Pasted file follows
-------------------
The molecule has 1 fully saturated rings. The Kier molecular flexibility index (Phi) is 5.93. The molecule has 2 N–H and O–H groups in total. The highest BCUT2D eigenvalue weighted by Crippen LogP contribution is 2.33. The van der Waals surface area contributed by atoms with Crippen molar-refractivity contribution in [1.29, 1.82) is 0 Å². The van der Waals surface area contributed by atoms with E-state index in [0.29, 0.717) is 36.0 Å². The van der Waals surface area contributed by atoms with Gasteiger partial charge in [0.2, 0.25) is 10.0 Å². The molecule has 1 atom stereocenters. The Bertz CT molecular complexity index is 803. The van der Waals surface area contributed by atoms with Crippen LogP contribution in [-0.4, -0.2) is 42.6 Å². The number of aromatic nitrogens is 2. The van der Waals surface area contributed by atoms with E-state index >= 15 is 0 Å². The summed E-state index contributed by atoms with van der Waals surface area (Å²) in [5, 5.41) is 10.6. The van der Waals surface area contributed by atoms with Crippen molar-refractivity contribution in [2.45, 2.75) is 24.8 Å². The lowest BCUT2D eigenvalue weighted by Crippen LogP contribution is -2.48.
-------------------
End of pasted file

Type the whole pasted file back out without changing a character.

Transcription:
The molecule has 1 fully saturated rings. The Kier molecular flexibility index (Phi) is 5.93. The molecule has 2 N–H and O–H groups in total. The highest BCUT2D eigenvalue weighted by Crippen LogP contribution is 2.33. The van der Waals surface area contributed by atoms with Crippen molar-refractivity contribution in [1.29, 1.82) is 0 Å². The van der Waals surface area contributed by atoms with E-state index in [0.29, 0.717) is 36.0 Å². The van der Waals surface area contributed by atoms with Gasteiger partial charge in [0.2, 0.25) is 10.0 Å². The molecule has 1 atom stereocenters. The Bertz CT molecular complexity index is 803. The van der Waals surface area contributed by atoms with Crippen LogP contribution in [-0.4, -0.2) is 42.6 Å². The number of aromatic nitrogens is 2. The van der Waals surface area contributed by atoms with E-state index >= 15 is 0 Å². The summed E-state index contributed by atoms with van der Waals surface area (Å²) in [5, 5.41) is 10.6. The van der Waals surface area contributed by atoms with Crippen molar-refractivity contribution in [2.45, 2.75) is 24.8 Å². The lowest BCUT2D eigenvalue weighted by Crippen LogP contribution is -2.48.